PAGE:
• Systems built with custom developed shells for particular applications: 

    • System engineer - the individual who builds the user interface, designs the declarative format of the knowledge base, and implements the inference engine


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Outline

  • Definition

  • Examples

  • Components and Human Interfaces

    • Major Components

    • Major Roles of Individuals

    • Notes on Components

  • Expert System Features

    • Goal-Driven Reasoning

    • Uncertainty

    • Data Driven Reasoning

    • Explanations

  • Prolog

  • Advantages and Disadvantages

  • Resources


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Notes on Components

  • Shell - a piece of software which contains:

    • The user interface

    • A format for declarative knowledge in the knowledge base

    • An inference engine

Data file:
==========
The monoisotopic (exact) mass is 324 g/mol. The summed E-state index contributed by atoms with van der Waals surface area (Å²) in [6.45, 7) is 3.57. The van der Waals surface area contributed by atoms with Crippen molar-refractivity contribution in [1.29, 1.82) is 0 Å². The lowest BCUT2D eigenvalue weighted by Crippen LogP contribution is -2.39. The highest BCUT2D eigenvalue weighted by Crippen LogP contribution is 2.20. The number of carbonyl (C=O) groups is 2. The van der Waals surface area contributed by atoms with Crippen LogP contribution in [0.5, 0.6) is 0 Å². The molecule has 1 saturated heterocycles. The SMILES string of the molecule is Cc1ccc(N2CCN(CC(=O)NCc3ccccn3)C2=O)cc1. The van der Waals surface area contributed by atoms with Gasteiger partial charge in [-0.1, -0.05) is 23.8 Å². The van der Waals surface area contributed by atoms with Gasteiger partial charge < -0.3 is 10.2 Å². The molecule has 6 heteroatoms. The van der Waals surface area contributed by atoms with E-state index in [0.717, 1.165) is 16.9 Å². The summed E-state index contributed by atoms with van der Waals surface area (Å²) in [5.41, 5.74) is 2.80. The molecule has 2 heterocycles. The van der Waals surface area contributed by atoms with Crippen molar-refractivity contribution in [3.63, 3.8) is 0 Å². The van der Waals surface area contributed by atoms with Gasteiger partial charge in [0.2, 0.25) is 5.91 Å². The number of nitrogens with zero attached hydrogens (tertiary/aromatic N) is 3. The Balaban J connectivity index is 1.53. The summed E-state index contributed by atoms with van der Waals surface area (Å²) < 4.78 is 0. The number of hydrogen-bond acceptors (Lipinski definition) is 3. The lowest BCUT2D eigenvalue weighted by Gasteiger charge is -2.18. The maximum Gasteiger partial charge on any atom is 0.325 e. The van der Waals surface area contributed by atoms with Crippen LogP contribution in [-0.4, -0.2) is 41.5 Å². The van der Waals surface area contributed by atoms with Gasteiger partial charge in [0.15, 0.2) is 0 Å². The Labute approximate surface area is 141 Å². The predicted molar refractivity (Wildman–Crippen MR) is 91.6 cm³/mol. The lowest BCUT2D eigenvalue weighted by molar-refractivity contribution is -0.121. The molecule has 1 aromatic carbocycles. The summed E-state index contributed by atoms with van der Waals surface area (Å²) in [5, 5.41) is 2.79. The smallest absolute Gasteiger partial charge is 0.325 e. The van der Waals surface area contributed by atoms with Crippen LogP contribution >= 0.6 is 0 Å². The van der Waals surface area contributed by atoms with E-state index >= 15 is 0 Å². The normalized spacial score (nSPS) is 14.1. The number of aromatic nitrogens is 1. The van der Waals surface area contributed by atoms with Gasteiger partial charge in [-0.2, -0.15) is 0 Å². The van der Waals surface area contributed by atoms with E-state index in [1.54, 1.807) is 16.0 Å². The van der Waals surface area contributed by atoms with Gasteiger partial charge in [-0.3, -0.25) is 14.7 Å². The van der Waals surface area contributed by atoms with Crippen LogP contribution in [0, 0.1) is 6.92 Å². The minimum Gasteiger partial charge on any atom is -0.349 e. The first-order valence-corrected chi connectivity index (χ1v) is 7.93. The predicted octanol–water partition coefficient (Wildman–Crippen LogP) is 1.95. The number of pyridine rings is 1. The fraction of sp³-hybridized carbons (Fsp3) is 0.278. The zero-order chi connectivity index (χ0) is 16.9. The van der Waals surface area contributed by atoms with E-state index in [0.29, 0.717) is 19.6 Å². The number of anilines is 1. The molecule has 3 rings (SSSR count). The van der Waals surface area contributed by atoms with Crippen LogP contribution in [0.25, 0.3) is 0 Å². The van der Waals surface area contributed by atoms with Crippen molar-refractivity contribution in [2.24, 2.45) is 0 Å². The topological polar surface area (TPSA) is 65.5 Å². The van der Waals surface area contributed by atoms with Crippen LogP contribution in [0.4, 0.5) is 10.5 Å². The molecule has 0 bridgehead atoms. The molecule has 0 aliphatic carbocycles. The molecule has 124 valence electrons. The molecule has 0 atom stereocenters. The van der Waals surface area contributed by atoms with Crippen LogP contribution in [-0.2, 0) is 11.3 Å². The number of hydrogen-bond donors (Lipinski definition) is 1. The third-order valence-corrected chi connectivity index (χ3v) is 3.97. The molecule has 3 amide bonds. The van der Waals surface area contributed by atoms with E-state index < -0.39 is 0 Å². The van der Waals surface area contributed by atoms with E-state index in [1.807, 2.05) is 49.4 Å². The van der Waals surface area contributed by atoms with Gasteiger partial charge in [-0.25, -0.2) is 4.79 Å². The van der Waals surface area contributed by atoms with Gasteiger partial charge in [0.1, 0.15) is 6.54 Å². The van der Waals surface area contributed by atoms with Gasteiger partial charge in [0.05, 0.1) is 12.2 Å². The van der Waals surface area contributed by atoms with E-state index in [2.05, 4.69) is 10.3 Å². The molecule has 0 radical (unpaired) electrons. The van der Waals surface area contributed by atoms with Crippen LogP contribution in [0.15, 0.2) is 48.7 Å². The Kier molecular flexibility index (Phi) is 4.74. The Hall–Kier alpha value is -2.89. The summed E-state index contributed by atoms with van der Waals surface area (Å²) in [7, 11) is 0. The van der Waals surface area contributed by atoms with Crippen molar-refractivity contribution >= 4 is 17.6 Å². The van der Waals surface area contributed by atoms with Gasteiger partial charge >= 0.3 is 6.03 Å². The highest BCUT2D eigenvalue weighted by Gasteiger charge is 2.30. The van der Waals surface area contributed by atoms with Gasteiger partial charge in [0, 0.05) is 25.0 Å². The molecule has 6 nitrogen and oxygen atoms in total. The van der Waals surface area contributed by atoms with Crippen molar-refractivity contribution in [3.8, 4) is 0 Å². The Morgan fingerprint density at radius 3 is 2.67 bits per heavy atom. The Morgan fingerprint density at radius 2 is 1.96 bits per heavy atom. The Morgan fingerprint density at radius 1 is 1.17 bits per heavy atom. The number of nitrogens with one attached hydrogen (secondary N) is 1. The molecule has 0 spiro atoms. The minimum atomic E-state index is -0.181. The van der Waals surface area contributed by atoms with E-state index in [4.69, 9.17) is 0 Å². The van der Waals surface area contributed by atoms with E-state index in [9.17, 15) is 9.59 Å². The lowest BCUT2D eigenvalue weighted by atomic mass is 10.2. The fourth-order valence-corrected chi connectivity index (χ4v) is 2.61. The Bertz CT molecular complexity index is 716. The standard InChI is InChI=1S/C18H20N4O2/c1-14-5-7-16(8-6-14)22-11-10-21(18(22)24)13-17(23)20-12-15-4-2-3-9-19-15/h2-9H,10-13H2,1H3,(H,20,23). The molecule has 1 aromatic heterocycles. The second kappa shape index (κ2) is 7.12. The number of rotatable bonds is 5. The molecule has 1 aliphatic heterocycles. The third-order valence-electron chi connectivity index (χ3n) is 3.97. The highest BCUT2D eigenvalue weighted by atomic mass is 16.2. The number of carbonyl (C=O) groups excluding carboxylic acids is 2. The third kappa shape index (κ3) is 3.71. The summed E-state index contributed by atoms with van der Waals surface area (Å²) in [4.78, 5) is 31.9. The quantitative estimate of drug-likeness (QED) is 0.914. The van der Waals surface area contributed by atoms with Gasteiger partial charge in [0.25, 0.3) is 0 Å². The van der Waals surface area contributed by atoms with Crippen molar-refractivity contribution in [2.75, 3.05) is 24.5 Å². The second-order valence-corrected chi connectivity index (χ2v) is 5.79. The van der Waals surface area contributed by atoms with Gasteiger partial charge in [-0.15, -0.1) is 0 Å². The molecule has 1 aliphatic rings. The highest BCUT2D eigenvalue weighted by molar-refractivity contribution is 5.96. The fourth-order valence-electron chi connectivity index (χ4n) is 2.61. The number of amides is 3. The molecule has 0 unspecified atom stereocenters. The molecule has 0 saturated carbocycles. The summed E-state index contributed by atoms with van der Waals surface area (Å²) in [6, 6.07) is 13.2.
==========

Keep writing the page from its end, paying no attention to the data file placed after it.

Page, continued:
• Major advantage of a customized shell: the format of the knowledge base can be designed to facilitate the knowledge engineering process

  • Knowledge engineer and the system engineer might be the same person

    • Depending on the size of the project

  • One of the major bottlenecks - knowledge engineering process:

    • The coding of the expertise into the declarative rule format can be a difficult and tedious task

    • The semantic gap between the expert's representation of the knowledge and the representation in the knowledge base should be minimized


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Outline

  • Definition

  • Examples

  • Components and Human Interfaces

    • Major Components

    • Major Roles of Individuals

    • Notes on Components

  • Expert System Features

    • Goal-Driven Reasoning

    • Uncertainty

    • Data Driven Reasoning

    • Explanations

  • Prolog

  • Advantages and Disadvantages

  • Resources


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Expert System Features

Goal driven reasoning or backward chaining - an inference technique which uses IF THEN rules to repetitively break a goal into smaller sub-goals which are easier to prove

Coping with uncertainty - the ability of the system to reason with rules and data which are not precisely known

Data driven reasoning or forward chaining - an inference technique which uses IF THEN rules to deduce a problem solution from initial data